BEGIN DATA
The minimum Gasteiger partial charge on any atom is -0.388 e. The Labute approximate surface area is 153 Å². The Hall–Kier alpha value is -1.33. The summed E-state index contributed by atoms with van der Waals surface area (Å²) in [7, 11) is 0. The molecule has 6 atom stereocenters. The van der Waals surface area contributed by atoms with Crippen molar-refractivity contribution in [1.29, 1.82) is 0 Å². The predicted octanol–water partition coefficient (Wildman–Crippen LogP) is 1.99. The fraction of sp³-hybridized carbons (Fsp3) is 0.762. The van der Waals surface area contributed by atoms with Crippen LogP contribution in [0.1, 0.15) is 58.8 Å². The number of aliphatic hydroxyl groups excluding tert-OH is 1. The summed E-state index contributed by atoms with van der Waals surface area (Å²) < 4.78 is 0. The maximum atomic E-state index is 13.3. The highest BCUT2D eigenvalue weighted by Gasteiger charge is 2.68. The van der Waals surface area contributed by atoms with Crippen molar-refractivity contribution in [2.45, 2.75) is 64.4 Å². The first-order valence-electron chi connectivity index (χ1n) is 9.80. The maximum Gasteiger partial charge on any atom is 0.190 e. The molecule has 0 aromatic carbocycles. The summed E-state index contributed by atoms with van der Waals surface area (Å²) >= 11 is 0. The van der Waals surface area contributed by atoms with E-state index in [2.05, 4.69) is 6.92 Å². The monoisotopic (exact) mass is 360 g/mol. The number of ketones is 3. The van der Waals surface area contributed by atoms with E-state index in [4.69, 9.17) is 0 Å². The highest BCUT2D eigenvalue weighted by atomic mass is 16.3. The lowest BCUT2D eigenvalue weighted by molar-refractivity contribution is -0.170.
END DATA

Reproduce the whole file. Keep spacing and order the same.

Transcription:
The minimum Gasteiger partial charge on any atom is -0.388 e. The Labute approximate surface area is 153 Å². The Hall–Kier alpha value is -1.33. The summed E-state index contributed by atoms with van der Waals surface area (Å²) in [7, 11) is 0. The molecule has 6 atom stereocenters. The van der Waals surface area contributed by atoms with Crippen molar-refractivity contribution in [1.29, 1.82) is 0 Å². The predicted octanol–water partition coefficient (Wildman–Crippen LogP) is 1.99. The fraction of sp³-hybridized carbons (Fsp3) is 0.762. The van der Waals surface area contributed by atoms with Crippen LogP contribution in [0.1, 0.15) is 58.8 Å². The number of aliphatic hydroxyl groups excluding tert-OH is 1. The summed E-state index contributed by atoms with van der Waals surface area (Å²) < 4.78 is 0. The maximum atomic E-state index is 13.3. The highest BCUT2D eigenvalue weighted by Gasteiger charge is 2.68. The van der Waals surface area contributed by atoms with Crippen molar-refractivity contribution in [2.45, 2.75) is 64.4 Å². The first-order valence-electron chi connectivity index (χ1n) is 9.80. The maximum Gasteiger partial charge on any atom is 0.190 e. The molecule has 0 aromatic carbocycles. The summed E-state index contributed by atoms with van der Waals surface area (Å²) >= 11 is 0. The van der Waals surface area contributed by atoms with E-state index in [2.05, 4.69) is 6.92 Å². The monoisotopic (exact) mass is 360 g/mol. The number of ketones is 3. The van der Waals surface area contributed by atoms with E-state index in [4.69, 9.17) is 0 Å². The highest BCUT2D eigenvalue weighted by atomic mass is 16.3. The lowest BCUT2D eigenvalue weighted by molar-refractivity contribution is -0.170.